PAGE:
22. 22. Tree of Logic (and a primitive computer)". . . the tree of nature and logic by thethirteenth-century poet, philosopher, andmissionary Ramon Lull. The main trunk supportsa version of the tree of Porphyry, whichillustrates Aristotles categories. The ten leaveson the right represent ten types of questions,and the ten leaves on the left are keyed to asystem of rotating disks for generating answers.Such diagrams and disks comprise Lulls ArsMagna (Great Art), which was the first attemptto develop mechanical aids to reasoning. Itserved as an inspiration to the pioneer insymbolic logic, Gottfried Wilhelm Leibniz.”John Sowa, explaining the cover art forKnowledge Representation
  23. 23. What is this tree an example of?
  24. 24. The tree is a “knowledge representation” (KR)
  25. 25. A KR is a model that comprises1. A set of categories (aka Ontology) Names and relationships between names2. A set of inference rules (aka Logic) A method of traversing names and relations3. A medium for computation A medium for producing inferences4. A language for expressing these things Such as a programming or markup language
  26. 26. Ontologies are systems ofcategories rooted in worldviews
  27. 27. Ontologies consist ofcategories and theirrelationshipsThese are often mappedonto physical things – thehuman body, or trees – aspart of our cognitive model
  28. 28. The tree as body as society among the Umeda of New Guinea
  29. 29. Logic is a name for the systematicunpacking ontologies in discourse …
  30. 30. Here is a sampleontology, onevery similar toAristotle’s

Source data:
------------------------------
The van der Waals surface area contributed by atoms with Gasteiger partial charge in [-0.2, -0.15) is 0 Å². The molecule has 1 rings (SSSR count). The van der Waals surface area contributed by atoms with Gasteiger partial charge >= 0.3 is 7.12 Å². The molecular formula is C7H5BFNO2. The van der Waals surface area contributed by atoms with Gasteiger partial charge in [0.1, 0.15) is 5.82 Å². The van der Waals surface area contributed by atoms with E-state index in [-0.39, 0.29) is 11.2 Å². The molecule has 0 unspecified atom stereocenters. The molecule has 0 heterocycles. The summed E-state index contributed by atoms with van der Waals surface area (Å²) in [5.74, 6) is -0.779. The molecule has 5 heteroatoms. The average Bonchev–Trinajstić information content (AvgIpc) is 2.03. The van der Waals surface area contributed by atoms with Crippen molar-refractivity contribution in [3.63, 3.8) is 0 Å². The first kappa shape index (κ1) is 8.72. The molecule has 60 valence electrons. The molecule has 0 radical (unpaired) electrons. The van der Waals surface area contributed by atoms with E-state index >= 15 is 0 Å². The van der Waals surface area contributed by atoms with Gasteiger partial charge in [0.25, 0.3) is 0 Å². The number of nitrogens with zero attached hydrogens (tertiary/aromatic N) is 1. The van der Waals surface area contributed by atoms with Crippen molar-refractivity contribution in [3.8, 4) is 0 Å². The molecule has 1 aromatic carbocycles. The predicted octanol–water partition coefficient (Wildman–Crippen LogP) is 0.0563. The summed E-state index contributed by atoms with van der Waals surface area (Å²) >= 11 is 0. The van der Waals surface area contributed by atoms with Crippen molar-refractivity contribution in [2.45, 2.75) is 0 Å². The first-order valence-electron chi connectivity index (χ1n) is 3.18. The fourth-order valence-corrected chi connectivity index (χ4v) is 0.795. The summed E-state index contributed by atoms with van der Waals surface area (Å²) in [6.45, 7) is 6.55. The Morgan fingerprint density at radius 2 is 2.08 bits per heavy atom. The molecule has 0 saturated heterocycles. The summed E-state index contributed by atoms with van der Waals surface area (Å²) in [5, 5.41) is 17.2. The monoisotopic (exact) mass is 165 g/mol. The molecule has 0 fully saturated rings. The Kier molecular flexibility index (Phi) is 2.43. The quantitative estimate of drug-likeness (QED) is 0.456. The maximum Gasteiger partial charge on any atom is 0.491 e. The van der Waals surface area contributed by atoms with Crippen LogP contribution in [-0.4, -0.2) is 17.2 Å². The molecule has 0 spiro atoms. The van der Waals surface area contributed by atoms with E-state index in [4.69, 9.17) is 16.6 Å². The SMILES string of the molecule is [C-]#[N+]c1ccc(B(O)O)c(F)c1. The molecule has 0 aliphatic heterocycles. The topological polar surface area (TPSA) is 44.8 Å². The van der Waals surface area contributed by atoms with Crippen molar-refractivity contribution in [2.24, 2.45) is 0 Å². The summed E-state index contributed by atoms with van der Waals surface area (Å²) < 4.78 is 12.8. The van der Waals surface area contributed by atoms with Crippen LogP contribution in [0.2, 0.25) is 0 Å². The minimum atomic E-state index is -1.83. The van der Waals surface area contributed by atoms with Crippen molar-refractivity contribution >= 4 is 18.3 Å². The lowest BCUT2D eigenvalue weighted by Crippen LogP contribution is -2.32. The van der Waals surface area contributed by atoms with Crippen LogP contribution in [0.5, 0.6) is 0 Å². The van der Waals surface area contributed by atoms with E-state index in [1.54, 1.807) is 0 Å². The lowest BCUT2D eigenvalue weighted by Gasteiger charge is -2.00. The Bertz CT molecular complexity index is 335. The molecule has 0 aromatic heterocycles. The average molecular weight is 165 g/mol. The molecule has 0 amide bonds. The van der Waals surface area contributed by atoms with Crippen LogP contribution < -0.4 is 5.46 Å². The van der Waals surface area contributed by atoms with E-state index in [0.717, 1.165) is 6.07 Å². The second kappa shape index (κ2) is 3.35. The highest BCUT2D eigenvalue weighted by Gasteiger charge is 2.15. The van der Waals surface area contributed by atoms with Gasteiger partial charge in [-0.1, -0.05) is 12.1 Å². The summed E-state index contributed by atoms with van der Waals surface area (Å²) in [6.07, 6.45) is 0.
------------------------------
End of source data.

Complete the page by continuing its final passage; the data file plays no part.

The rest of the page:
31. 31. And this is a syllogism, the basic unit ofreasoning in classical logic How is it related to the tree?
  32. 32. The sentences in thesyllogism stand forthe traversal of thetree that representsan implicit ontology
  33. 33. Reasoning always implies an ontology Ontologies are often unexpressedOntologies often conflict with each other(Digital) Humanists excavate or reverse engineer these ontologies
  34. 34. Now, a KR for a computer has to be an operationalized KRHow would we express a syllogism in PHP?
  35. 35. One way is to convertthe tree into an array
  36. 36. But, given such an array, how can we find out if Socrates is mortal? How do we find if the following is set:0 1 2 3 4
  37. 37. We’d have to some some complicated nested looping tofind the answer …
  38. 38. So, PHP gives us tools to create an ontology, but not a way to reason efficiently with themTo create more effective KRs, we need the services of a database
  39. 39. A database is a “a system that allows for the efficient storage and retrieval of information” But beyond this, it also allows us to “represent knowledge”Given Unsworth‟s definition, how must it do this?
  40. 40. Databases provide a language to define ontologies (schema) and to “unpack”these ontologies – via a query language that lets us efficiently search and retrieve data organized schema
  41. 41. In this course, we are going to use arelational database to store and access information Relational databases use a language known as SQL(pronounced S-Q-L, although some say “sequel”)
  42. 42. SQL• SQL stands for “Structured Query Language” – NOT invented by Microsoft• Invented in the 1970s and commercialized in the 1980s – Probably responsible for new business models like JIT inventories• Built on Codd‟s relational model (1970) – Implements set theory and formal logic – Around the time of SGML
  43. 43. SQL• A language used by relational databases – Oracle, SQL Server, Access, etc.
  44. 44. MySQL• A very fast, simplified, and easy to use relational database• A client/server app – Runs on the internet – Not a desktop app like Access• Created by Monty Widenius in the mid 1990s – Open Source – A Finn living in Sweden – Same time as PHP• Powered the Web 2.0 revolution
  45. 45. phpMyAdmin• A PHP interface to MySQL• Relatively easy to use – No need to know SQL• Great to manage databases that your PHP programs will use• Today you will get started using UVA‟s free MySQL server
  46. 46. The role of PHP